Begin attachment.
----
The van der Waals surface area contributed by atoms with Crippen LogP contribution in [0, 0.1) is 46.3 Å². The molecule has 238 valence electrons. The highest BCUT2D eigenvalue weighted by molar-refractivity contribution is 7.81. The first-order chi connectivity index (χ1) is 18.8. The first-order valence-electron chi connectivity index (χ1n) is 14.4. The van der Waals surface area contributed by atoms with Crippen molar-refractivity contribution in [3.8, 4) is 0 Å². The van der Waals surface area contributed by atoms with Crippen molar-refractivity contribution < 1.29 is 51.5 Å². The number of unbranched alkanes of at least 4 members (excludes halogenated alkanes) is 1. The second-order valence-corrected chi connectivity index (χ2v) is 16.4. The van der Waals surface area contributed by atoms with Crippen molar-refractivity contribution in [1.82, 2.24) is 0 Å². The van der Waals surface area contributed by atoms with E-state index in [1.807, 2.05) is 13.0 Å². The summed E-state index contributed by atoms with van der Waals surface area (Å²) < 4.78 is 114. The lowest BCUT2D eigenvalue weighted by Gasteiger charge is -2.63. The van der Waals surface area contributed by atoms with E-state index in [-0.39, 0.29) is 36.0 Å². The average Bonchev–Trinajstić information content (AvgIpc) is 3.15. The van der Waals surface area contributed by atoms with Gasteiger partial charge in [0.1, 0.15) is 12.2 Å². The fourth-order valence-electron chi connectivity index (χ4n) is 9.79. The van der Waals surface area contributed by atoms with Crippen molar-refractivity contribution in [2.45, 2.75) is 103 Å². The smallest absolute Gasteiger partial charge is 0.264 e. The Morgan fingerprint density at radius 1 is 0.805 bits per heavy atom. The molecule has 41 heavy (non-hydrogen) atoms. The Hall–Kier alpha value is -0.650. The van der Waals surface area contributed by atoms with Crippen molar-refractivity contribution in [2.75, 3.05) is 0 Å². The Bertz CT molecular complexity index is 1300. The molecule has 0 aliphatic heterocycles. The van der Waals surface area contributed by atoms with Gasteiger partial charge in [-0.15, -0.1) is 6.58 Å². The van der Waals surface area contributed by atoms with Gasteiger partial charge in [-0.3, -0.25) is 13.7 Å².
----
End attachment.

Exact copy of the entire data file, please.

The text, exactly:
The van der Waals surface area contributed by atoms with Crippen LogP contribution in [0, 0.1) is 46.3 Å². The molecule has 238 valence electrons. The highest BCUT2D eigenvalue weighted by molar-refractivity contribution is 7.81. The first-order chi connectivity index (χ1) is 18.8. The first-order valence-electron chi connectivity index (χ1n) is 14.4. The van der Waals surface area contributed by atoms with Crippen molar-refractivity contribution in [3.8, 4) is 0 Å². The van der Waals surface area contributed by atoms with Crippen molar-refractivity contribution < 1.29 is 51.5 Å². The number of unbranched alkanes of at least 4 members (excludes halogenated alkanes) is 1. The second-order valence-corrected chi connectivity index (χ2v) is 16.4. The van der Waals surface area contributed by atoms with Crippen molar-refractivity contribution in [1.82, 2.24) is 0 Å². The van der Waals surface area contributed by atoms with E-state index in [1.807, 2.05) is 13.0 Å². The summed E-state index contributed by atoms with van der Waals surface area (Å²) < 4.78 is 114. The lowest BCUT2D eigenvalue weighted by Gasteiger charge is -2.63. The van der Waals surface area contributed by atoms with E-state index in [-0.39, 0.29) is 36.0 Å². The average Bonchev–Trinajstić information content (AvgIpc) is 3.15. The van der Waals surface area contributed by atoms with Gasteiger partial charge in [0.1, 0.15) is 12.2 Å². The fourth-order valence-electron chi connectivity index (χ4n) is 9.79. The van der Waals surface area contributed by atoms with Crippen molar-refractivity contribution in [2.45, 2.75) is 103 Å². The smallest absolute Gasteiger partial charge is 0.264 e. The Morgan fingerprint density at radius 1 is 0.805 bits per heavy atom. The molecule has 41 heavy (non-hydrogen) atoms. The Hall–Kier alpha value is -0.650. The van der Waals surface area contributed by atoms with Crippen molar-refractivity contribution in [2.75, 3.05) is 0 Å². The Bertz CT molecular complexity index is 1300. The molecule has 0 aliphatic heterocycles. The van der Waals surface area contributed by atoms with Gasteiger partial charge in [-0.15, -0.1) is 6.58 Å². The van der Waals surface area contributed by atoms with Gasteiger partial charge in [-0.3, -0.25) is 13.7 Å².